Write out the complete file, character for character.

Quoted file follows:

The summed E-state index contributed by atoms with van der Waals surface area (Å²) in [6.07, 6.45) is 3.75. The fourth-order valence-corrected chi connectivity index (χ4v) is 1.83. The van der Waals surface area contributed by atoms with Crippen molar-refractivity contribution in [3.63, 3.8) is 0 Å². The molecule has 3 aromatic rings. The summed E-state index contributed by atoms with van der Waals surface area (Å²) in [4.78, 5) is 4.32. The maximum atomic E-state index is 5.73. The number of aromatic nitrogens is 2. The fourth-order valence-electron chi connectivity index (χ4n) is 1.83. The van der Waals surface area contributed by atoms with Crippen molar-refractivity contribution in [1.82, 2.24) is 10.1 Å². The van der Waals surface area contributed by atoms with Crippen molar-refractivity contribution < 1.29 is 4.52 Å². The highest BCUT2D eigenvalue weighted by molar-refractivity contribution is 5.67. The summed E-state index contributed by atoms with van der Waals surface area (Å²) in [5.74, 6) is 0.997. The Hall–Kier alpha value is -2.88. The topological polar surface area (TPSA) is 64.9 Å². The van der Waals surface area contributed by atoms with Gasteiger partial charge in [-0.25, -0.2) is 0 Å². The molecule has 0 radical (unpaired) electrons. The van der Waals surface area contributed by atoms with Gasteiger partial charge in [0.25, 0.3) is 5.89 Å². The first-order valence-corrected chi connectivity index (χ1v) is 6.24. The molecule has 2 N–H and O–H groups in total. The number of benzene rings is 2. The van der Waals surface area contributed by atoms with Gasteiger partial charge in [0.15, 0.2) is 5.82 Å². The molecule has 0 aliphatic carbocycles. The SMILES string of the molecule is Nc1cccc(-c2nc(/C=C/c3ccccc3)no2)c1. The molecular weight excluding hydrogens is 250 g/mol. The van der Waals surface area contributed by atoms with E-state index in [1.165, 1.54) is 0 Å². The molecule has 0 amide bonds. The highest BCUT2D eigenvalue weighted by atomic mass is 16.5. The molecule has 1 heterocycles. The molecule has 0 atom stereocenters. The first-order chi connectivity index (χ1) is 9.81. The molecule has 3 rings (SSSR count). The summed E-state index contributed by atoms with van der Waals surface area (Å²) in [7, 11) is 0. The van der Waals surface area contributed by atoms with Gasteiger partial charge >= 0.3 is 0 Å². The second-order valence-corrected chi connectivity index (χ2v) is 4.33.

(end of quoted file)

The summed E-state index contributed by atoms with van der Waals surface area (Å²) in [6.07, 6.45) is 3.75. The fourth-order valence-corrected chi connectivity index (χ4v) is 1.83. The van der Waals surface area contributed by atoms with Crippen molar-refractivity contribution in [3.63, 3.8) is 0 Å². The molecule has 3 aromatic rings. The summed E-state index contributed by atoms with van der Waals surface area (Å²) in [4.78, 5) is 4.32. The maximum atomic E-state index is 5.73. The number of aromatic nitrogens is 2. The fourth-order valence-electron chi connectivity index (χ4n) is 1.83. The van der Waals surface area contributed by atoms with Crippen molar-refractivity contribution in [1.82, 2.24) is 10.1 Å². The van der Waals surface area contributed by atoms with Crippen molar-refractivity contribution < 1.29 is 4.52 Å². The highest BCUT2D eigenvalue weighted by molar-refractivity contribution is 5.67. The summed E-state index contributed by atoms with van der Waals surface area (Å²) in [5.74, 6) is 0.997. The Hall–Kier alpha value is -2.88. The topological polar surface area (TPSA) is 64.9 Å². The van der Waals surface area contributed by atoms with Gasteiger partial charge in [-0.25, -0.2) is 0 Å². The molecule has 0 radical (unpaired) electrons. The van der Waals surface area contributed by atoms with Gasteiger partial charge in [0.25, 0.3) is 5.89 Å². The first-order valence-corrected chi connectivity index (χ1v) is 6.24. The molecule has 2 N–H and O–H groups in total. The number of benzene rings is 2. The van der Waals surface area contributed by atoms with Gasteiger partial charge in [0.15, 0.2) is 5.82 Å². The molecule has 0 aliphatic carbocycles. The SMILES string of the molecule is Nc1cccc(-c2nc(/C=C/c3ccccc3)no2)c1. The molecular weight excluding hydrogens is 250 g/mol. The van der Waals surface area contributed by atoms with E-state index in [1.165, 1.54) is 0 Å². The molecule has 0 amide bonds. The highest BCUT2D eigenvalue weighted by atomic mass is 16.5. The molecule has 1 heterocycles. The molecule has 0 atom stereocenters. The first-order chi connectivity index (χ1) is 9.81. The molecule has 3 rings (SSSR count). The summed E-state index contributed by atoms with van der Waals surface area (Å²) in [7, 11) is 0. The van der Waals surface area contributed by atoms with Gasteiger partial charge >= 0.3 is 0 Å². The second-order valence-corrected chi connectivity index (χ2v) is 4.33.